KITCHEN ARMCHAIR TRAVELER : What Gives Writers Inspiration

| January 17, 2011 | Comments (2)

Sitting at My Window

Writers gain inspiration for their writing in many ways; a lot of mine comes from gazing out my kitchen window.

I live in an old row house, one of the surviving Victorian “grandes dames” in a sea of “projects”, those monolithic blocks of apartments that dominate the landscape in our working-class neighborhood.

I spend much of the day in my kitchen, a huge, airy, old-fashioned space that looks out onto my little garden, an city backyard that measures 40 by 20 feet, more or less. My favorite perch is an old wicker chair squeezed into the corner by the window. Mornings and afternoons I am usually at my “station”, notebook on my lap, a cup of coffee nearby; more than likely my old tiger cat, Putri, has joined me sprawled out on the back of the chair. Sometimes she digs her claws into my neck jolting me out of my reverie as I gaze through the barred window onto my little urban jungle.

This year I have opted for a “wild” look in my garden. Aided by ancient peach trees that hang over from the neighbor’s yard, I have allowed the ivy on my walls to grow without trimming it. Morning glories have taken control where they don’t belong. An old grape vine is running rampant. The only semblance of order is a moss-covered, herringbone-patterned brick walk that marches up to my trellis that shelters a riot of elephant ear plants. My other cat, Raja, a beloved Tuxedo, is buried there under the trellis.

Less mobile these days than I was before I entered my 70s, I have thrown to the wind any shame I may have had about just sitting and dreaming as I look out my window. And my imagination does take flight. Above the garden I see the backs of the neighbors’ glaring white pre-fab houses. They reach up to a bright, blue sky and I suddenly find myself in the sun-drenched Greek Islands. Hanging over my other wall is a beautiful rose bush. The flowers give out an intoxicating perfume. I crane my neck and plan my next “rose poach.” When the sun goes down I will sneak out and snip off one or two buds and my nice neighbor will be none the wiser! Well, they ARE hanging on my side of the wall !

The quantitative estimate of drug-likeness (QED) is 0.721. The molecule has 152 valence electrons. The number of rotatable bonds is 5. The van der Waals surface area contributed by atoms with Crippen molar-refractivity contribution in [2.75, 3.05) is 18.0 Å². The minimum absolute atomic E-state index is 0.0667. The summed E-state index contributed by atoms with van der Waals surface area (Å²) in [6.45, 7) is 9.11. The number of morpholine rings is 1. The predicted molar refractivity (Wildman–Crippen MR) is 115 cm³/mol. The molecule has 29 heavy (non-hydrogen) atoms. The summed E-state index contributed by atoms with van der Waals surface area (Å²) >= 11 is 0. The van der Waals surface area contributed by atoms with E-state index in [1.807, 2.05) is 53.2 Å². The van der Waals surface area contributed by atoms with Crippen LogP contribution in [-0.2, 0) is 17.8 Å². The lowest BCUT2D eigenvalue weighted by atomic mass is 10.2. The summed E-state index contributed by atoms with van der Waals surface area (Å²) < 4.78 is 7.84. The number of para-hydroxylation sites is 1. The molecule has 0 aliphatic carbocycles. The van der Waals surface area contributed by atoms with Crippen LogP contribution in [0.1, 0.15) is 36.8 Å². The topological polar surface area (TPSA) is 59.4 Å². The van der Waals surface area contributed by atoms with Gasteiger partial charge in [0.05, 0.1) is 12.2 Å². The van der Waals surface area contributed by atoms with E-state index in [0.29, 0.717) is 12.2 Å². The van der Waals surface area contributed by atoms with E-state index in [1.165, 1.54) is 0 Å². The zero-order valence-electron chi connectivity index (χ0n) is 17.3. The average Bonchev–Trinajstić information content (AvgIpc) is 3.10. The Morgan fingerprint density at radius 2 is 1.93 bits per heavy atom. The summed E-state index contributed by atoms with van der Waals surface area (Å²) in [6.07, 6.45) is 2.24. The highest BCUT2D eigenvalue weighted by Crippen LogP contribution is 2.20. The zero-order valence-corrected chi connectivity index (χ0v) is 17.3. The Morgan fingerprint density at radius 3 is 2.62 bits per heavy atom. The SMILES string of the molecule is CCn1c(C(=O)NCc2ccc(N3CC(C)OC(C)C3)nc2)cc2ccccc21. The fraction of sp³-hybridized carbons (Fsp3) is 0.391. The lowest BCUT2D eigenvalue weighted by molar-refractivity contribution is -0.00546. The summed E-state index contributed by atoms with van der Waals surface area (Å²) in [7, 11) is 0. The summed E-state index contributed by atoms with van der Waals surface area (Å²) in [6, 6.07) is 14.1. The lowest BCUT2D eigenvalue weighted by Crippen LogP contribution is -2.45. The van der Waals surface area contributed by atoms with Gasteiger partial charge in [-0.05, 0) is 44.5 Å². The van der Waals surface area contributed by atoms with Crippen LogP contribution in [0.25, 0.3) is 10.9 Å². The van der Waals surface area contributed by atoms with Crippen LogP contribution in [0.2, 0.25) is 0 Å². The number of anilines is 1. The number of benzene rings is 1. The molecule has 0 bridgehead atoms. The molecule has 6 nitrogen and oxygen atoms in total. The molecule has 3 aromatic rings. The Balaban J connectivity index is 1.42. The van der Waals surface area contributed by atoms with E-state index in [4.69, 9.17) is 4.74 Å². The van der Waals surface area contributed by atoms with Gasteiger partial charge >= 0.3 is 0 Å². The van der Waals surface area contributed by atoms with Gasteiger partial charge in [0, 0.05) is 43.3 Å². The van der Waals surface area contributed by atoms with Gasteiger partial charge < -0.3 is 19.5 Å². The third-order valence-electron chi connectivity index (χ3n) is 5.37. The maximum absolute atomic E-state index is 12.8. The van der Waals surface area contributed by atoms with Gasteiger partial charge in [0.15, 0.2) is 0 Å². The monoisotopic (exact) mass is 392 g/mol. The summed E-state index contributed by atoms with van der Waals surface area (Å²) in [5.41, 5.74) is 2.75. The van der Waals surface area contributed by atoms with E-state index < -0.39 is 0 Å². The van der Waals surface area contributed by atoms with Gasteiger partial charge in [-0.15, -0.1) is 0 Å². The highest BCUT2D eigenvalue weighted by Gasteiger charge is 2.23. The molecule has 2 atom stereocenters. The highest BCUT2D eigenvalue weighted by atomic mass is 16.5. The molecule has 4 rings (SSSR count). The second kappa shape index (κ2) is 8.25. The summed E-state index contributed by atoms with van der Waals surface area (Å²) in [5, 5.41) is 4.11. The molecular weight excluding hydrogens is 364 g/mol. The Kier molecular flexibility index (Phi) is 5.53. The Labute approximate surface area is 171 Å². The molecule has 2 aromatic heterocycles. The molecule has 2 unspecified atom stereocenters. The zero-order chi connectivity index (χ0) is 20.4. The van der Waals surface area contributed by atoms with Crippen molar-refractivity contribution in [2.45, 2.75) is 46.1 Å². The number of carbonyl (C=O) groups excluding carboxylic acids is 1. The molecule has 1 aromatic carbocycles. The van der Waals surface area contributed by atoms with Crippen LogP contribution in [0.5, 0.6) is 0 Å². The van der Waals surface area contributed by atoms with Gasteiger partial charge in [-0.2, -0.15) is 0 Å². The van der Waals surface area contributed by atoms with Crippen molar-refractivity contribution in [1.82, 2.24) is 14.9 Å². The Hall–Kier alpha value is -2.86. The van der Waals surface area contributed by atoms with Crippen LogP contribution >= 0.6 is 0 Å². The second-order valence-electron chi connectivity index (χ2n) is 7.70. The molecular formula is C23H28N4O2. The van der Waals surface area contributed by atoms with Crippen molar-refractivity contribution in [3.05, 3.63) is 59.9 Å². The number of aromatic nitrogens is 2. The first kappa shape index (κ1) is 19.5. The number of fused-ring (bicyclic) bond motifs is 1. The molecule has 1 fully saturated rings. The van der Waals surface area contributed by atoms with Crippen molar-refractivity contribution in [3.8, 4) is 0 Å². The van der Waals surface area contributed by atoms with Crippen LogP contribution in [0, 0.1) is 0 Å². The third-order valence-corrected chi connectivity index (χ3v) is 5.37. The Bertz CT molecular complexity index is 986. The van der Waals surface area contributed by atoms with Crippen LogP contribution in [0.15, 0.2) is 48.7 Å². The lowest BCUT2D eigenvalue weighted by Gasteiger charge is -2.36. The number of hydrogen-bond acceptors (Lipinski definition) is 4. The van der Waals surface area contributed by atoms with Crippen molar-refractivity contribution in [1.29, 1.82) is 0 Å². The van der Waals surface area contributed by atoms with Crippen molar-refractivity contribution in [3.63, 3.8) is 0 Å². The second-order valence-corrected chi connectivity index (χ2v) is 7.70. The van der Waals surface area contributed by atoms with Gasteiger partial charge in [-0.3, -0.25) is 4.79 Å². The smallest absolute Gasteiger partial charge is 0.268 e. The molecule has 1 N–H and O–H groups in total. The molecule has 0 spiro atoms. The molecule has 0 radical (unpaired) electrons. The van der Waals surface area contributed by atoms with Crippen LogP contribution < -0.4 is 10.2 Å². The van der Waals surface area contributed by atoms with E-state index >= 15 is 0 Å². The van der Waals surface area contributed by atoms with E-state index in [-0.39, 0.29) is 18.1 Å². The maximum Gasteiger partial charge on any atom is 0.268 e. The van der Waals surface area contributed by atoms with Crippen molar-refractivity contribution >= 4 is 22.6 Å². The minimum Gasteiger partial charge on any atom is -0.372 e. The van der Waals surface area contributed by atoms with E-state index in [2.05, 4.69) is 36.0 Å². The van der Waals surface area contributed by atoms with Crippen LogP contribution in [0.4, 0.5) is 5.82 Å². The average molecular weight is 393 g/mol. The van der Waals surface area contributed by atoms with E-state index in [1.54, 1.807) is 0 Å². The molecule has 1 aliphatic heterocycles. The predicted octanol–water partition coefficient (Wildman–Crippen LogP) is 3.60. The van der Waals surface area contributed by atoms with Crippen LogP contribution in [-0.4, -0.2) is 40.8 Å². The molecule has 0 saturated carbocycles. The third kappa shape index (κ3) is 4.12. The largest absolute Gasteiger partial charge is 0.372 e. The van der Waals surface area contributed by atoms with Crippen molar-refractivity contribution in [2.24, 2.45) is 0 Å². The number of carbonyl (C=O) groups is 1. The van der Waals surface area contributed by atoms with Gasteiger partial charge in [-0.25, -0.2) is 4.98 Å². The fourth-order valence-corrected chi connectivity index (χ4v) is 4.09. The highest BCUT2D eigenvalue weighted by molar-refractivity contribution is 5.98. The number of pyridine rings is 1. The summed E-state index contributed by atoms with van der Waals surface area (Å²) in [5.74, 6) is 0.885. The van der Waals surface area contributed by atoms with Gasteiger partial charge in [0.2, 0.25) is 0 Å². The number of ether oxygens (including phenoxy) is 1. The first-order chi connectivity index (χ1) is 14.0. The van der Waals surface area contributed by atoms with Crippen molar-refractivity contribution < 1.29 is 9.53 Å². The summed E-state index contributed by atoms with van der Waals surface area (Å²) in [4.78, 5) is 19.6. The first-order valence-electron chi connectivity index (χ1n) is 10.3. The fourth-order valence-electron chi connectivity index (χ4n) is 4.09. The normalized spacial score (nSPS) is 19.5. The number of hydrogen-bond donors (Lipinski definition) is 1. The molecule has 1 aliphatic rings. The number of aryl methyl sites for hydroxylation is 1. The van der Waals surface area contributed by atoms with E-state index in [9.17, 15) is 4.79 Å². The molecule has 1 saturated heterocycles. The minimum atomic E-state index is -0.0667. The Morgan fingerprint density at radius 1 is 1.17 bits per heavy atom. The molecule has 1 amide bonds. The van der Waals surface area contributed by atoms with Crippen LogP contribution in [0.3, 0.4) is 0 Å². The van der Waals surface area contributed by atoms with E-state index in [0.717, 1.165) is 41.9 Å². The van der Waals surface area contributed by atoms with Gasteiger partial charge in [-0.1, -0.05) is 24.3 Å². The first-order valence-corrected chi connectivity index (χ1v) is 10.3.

Not only does my window give me sights. It also bring me sounds and smells. Sunday mornings are the best time. The African-American church down the block is alive with gospel song; further away, Saint Jerome’s ancient bells peal beautifully and the mournful whistle and clickety clack of a northbound train tell me people are on the move. Putri and I both salivate when the perfume of frijoles and chicken come through our window from Maria’s kitchen next door. It also attracts a variety of wildlife from feral cats to squirrels. My favorite sightings are the birds. The other day there was a red-breasted robin, a cardinal and two little humming birds hovering over my impatiens flowers.

The aging screen on my window has developed little holes which I have covered with bits of Scotch tape. I know some day in the not-too-distant future, I will have to have the whole screen replaced. In the meantime I gaze out my patchwork window thinking of the blanket of white that will cover it all before long.

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Comments (2)

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  1. Liz says:

    I remember the perfumed roses and warm kitchen and I believe that year too was the year of a wild garden. Reading about your garden and birds just took me back to “The nightingale and the rose.” I wonder what kind magical stories happen in your garden.

    • Sam says:

      Thanks, Liz, for your evocative comment. Right now nothing magical in the garden….only mountains of snow which I hope will melt gently and not inundate us!

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